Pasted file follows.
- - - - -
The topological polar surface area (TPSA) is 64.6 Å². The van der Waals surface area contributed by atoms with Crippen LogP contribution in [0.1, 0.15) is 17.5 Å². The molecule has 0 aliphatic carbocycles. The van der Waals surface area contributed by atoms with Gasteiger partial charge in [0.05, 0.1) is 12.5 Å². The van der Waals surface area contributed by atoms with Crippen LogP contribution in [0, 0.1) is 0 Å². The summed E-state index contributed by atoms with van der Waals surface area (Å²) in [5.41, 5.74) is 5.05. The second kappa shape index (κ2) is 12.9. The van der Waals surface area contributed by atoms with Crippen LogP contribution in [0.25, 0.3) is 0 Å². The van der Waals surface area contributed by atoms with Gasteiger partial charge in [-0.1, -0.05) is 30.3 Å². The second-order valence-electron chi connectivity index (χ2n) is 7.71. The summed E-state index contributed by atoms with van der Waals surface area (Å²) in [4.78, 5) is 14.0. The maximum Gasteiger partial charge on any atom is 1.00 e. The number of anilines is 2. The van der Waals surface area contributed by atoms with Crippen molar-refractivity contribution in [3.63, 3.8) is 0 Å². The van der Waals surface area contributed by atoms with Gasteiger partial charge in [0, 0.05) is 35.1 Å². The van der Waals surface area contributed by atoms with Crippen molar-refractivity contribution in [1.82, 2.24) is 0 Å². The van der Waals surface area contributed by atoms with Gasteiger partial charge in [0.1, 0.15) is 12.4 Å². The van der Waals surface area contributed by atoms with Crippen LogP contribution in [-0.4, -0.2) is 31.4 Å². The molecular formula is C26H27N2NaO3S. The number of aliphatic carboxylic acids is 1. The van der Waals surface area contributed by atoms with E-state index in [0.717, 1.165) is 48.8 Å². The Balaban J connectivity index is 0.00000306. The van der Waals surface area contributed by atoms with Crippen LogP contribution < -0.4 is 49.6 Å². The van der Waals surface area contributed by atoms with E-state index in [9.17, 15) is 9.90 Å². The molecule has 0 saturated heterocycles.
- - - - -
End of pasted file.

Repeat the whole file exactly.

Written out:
The topological polar surface area (TPSA) is 64.6 Å². The van der Waals surface area contributed by atoms with Crippen LogP contribution in [0.1, 0.15) is 17.5 Å². The molecule has 0 aliphatic carbocycles. The van der Waals surface area contributed by atoms with Gasteiger partial charge in [0.05, 0.1) is 12.5 Å². The van der Waals surface area contributed by atoms with Crippen LogP contribution in [0, 0.1) is 0 Å². The summed E-state index contributed by atoms with van der Waals surface area (Å²) in [5.41, 5.74) is 5.05. The second kappa shape index (κ2) is 12.9. The van der Waals surface area contributed by atoms with Crippen LogP contribution in [0.25, 0.3) is 0 Å². The van der Waals surface area contributed by atoms with Gasteiger partial charge in [-0.1, -0.05) is 30.3 Å². The second-order valence-electron chi connectivity index (χ2n) is 7.71. The summed E-state index contributed by atoms with van der Waals surface area (Å²) in [4.78, 5) is 14.0. The maximum Gasteiger partial charge on any atom is 1.00 e. The number of anilines is 2. The van der Waals surface area contributed by atoms with Crippen molar-refractivity contribution in [3.63, 3.8) is 0 Å². The van der Waals surface area contributed by atoms with Gasteiger partial charge in [0, 0.05) is 35.1 Å². The van der Waals surface area contributed by atoms with Crippen molar-refractivity contribution in [1.82, 2.24) is 0 Å². The van der Waals surface area contributed by atoms with Gasteiger partial charge in [0.1, 0.15) is 12.4 Å². The van der Waals surface area contributed by atoms with Crippen LogP contribution in [-0.4, -0.2) is 31.4 Å². The molecular formula is C26H27N2NaO3S. The number of aliphatic carboxylic acids is 1. The van der Waals surface area contributed by atoms with E-state index in [0.717, 1.165) is 48.8 Å². The Balaban J connectivity index is 0.00000306. The van der Waals surface area contributed by atoms with Crippen LogP contribution < -0.4 is 49.6 Å². The van der Waals surface area contributed by atoms with E-state index in [9.17, 15) is 9.90 Å². The molecule has 0 saturated heterocycles.